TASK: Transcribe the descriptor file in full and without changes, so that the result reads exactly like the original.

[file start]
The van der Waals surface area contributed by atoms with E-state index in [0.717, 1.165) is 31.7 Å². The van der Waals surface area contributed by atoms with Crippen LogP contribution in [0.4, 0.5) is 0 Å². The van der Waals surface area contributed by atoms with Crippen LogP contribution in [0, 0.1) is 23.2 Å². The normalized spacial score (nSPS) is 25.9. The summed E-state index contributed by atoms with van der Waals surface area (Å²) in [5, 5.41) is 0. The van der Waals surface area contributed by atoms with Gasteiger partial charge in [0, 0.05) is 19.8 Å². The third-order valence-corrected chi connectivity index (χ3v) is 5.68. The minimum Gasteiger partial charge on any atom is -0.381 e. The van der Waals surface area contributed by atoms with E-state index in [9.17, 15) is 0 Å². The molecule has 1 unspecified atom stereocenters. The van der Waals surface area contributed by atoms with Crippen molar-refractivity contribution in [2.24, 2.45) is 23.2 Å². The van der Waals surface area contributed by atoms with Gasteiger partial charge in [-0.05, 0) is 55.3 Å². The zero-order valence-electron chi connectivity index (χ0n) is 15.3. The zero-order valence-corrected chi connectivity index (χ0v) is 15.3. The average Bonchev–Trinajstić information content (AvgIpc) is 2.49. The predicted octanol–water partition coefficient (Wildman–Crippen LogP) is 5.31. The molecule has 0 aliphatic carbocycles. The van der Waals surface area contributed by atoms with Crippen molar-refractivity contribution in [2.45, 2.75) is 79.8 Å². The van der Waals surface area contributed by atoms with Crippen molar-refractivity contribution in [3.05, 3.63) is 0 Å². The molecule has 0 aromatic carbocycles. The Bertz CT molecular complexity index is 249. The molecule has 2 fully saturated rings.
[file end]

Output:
The van der Waals surface area contributed by atoms with E-state index in [0.717, 1.165) is 31.7 Å². The van der Waals surface area contributed by atoms with Crippen LogP contribution in [0.4, 0.5) is 0 Å². The van der Waals surface area contributed by atoms with Crippen LogP contribution in [0, 0.1) is 23.2 Å². The normalized spacial score (nSPS) is 25.9. The summed E-state index contributed by atoms with van der Waals surface area (Å²) in [5, 5.41) is 0. The van der Waals surface area contributed by atoms with Gasteiger partial charge in [0, 0.05) is 19.8 Å². The third-order valence-corrected chi connectivity index (χ3v) is 5.68. The minimum Gasteiger partial charge on any atom is -0.381 e. The van der Waals surface area contributed by atoms with E-state index in [9.17, 15) is 0 Å². The molecule has 1 unspecified atom stereocenters. The van der Waals surface area contributed by atoms with Crippen molar-refractivity contribution in [2.24, 2.45) is 23.2 Å². The van der Waals surface area contributed by atoms with Gasteiger partial charge in [-0.05, 0) is 55.3 Å². The zero-order valence-electron chi connectivity index (χ0n) is 15.3. The zero-order valence-corrected chi connectivity index (χ0v) is 15.3. The average Bonchev–Trinajstić information content (AvgIpc) is 2.49. The predicted octanol–water partition coefficient (Wildman–Crippen LogP) is 5.31. The molecule has 0 aliphatic carbocycles. The van der Waals surface area contributed by atoms with Crippen molar-refractivity contribution in [2.45, 2.75) is 79.8 Å². The van der Waals surface area contributed by atoms with Crippen molar-refractivity contribution in [3.05, 3.63) is 0 Å². The molecule has 0 aromatic carbocycles. The Bertz CT molecular complexity index is 249. The molecule has 2 fully saturated rings.